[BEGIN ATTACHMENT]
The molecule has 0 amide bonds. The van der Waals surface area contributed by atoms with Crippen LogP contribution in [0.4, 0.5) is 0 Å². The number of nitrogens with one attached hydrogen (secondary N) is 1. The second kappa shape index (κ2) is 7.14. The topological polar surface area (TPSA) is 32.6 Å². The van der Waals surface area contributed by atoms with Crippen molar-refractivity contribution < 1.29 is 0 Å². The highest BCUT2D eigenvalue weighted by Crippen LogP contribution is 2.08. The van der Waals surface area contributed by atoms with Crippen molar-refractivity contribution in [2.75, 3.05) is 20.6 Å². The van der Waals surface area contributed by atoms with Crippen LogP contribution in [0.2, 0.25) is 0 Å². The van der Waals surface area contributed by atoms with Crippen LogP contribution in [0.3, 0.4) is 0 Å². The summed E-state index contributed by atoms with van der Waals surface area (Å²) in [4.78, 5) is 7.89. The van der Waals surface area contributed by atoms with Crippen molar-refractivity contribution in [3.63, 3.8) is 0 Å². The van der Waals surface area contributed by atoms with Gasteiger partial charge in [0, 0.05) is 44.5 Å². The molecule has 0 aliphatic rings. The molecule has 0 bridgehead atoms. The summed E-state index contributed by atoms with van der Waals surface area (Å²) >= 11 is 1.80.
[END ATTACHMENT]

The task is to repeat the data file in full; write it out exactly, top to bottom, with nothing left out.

The molecule has 0 amide bonds. The van der Waals surface area contributed by atoms with Crippen LogP contribution in [0.4, 0.5) is 0 Å². The number of nitrogens with one attached hydrogen (secondary N) is 1. The second kappa shape index (κ2) is 7.14. The topological polar surface area (TPSA) is 32.6 Å². The van der Waals surface area contributed by atoms with Crippen molar-refractivity contribution < 1.29 is 0 Å². The highest BCUT2D eigenvalue weighted by Crippen LogP contribution is 2.08. The van der Waals surface area contributed by atoms with Crippen molar-refractivity contribution in [2.75, 3.05) is 20.6 Å². The van der Waals surface area contributed by atoms with Crippen LogP contribution in [0.2, 0.25) is 0 Å². The van der Waals surface area contributed by atoms with Crippen LogP contribution in [0.3, 0.4) is 0 Å². The summed E-state index contributed by atoms with van der Waals surface area (Å²) in [4.78, 5) is 7.89. The van der Waals surface area contributed by atoms with Crippen molar-refractivity contribution in [3.63, 3.8) is 0 Å². The van der Waals surface area contributed by atoms with Gasteiger partial charge in [0, 0.05) is 44.5 Å². The molecule has 0 aliphatic rings. The molecule has 0 bridgehead atoms. The summed E-state index contributed by atoms with van der Waals surface area (Å²) >= 11 is 1.80.